Racial discrimination is prohibited in Alaska under the U.S. constitution and Title VII of the U.S. Code. Employers may not take race into account according to these laws when hiring or recruiting workers, or when determining wages and promotion offers.
What Must Be Proven in a Discrimination Claim?
Before taking their discrimination claim to court, an employee must file their claim with the Equal Employment Opportunity Commission (EEOC). The EEOC is the federal agency which has authority to investigate any claims of discrimination in the workplace. Race or nationality discrimination involves an employer treating you differently than those you work with that are of other races or nationalities.
The Anchorage plaintiff must further be able to prove that the employer acted with intent to discriminate based on race in order to succeed in a racial discrimination claim. The employer's intent can often be proven by showing that other people of different races were treated preferentially.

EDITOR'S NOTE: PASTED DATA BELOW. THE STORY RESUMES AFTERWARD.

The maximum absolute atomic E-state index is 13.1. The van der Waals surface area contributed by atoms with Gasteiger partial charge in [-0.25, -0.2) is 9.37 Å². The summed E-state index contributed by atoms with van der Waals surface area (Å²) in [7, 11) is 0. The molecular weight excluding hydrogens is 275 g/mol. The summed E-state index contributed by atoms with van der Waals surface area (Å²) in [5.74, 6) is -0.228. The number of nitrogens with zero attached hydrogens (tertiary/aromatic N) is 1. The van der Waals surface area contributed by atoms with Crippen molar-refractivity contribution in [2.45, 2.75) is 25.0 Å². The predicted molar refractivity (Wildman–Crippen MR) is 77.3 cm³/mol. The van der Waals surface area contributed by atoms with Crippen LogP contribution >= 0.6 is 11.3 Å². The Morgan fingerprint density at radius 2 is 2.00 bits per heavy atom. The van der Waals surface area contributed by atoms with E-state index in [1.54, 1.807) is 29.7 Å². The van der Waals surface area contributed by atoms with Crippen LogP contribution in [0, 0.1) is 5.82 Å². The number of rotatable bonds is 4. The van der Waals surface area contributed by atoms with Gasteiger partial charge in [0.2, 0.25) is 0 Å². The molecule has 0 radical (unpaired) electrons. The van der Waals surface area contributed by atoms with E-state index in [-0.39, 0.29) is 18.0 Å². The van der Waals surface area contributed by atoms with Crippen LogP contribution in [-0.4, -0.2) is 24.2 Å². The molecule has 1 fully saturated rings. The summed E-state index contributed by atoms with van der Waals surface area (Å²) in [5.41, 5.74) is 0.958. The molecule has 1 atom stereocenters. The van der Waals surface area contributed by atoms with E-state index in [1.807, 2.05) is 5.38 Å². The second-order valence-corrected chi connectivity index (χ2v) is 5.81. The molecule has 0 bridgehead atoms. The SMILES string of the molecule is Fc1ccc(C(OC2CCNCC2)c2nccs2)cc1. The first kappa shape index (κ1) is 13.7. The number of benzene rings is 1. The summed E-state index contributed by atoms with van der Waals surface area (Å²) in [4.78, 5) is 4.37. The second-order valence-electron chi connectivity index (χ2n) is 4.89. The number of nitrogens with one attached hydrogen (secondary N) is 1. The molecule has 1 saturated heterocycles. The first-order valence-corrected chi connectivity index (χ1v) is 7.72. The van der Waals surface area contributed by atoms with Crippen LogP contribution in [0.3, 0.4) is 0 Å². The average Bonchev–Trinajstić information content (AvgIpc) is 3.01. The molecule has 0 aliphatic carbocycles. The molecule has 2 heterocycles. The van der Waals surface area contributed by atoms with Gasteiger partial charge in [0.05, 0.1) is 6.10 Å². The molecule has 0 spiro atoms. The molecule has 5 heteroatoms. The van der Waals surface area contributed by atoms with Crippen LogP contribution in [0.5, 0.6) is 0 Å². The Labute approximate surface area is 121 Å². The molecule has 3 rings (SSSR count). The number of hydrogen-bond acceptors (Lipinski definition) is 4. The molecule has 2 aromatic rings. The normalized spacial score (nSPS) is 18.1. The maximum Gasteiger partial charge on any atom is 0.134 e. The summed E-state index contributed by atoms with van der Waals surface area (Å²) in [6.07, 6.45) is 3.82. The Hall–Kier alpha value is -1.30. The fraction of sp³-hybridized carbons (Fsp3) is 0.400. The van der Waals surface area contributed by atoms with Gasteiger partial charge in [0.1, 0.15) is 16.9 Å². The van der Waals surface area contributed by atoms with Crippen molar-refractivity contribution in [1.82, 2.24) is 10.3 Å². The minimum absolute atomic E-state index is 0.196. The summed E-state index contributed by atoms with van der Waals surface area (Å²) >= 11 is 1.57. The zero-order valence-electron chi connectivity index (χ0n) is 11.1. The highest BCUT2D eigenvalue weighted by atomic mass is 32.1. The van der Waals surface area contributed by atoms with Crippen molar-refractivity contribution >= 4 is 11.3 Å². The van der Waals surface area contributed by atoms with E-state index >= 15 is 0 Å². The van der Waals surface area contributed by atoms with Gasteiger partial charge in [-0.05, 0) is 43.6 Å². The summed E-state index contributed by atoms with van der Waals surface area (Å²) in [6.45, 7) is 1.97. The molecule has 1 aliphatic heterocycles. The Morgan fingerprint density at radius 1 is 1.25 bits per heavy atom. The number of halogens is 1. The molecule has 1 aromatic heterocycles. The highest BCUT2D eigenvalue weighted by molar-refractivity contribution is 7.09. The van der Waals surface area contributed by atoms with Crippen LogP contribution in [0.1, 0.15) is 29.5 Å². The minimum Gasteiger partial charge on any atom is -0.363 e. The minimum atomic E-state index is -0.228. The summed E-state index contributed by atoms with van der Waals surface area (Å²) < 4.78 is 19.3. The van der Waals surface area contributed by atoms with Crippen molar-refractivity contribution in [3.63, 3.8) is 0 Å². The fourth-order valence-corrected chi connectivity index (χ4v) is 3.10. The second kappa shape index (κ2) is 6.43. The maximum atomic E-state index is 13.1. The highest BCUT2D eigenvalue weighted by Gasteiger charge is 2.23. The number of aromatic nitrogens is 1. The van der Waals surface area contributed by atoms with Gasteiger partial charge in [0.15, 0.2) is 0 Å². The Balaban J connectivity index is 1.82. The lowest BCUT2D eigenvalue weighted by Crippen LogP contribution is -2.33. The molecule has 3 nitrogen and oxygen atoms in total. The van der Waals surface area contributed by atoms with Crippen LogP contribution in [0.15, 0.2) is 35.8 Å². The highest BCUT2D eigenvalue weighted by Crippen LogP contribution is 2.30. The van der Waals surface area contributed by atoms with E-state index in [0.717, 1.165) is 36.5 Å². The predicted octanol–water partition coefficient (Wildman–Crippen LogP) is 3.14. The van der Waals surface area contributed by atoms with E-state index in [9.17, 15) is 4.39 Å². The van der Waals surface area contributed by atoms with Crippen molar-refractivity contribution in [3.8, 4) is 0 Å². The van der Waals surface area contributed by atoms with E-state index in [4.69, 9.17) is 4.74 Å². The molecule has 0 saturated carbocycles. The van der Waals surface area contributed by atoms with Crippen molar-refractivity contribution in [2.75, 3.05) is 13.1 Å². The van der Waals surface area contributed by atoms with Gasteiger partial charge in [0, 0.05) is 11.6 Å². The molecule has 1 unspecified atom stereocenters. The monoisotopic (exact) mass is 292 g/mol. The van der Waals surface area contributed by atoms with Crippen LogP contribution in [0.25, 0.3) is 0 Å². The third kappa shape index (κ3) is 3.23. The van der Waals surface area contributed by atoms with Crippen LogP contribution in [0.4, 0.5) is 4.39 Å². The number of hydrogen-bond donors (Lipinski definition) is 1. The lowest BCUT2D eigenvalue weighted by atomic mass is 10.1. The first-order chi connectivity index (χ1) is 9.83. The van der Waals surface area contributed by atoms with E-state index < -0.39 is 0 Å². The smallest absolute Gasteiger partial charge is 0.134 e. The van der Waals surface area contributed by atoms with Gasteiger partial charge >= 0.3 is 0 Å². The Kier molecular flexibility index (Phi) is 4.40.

How Can a Anchorage Lawyer Help with My Claim?
Additionally, in some circumstances, recorded employer statements regarding racial issues can be used to show their intent to discriminate. Laws governing the procedures in discrimination will vary greatly depending on where the claim is filed, and Anchorage attorneys will be able to help you with the requirements for your particular region. A good Alaska attorney will also be able to help you should you decide to file with the EEOC, and they can guide you towards other potential remedies while your case is pending.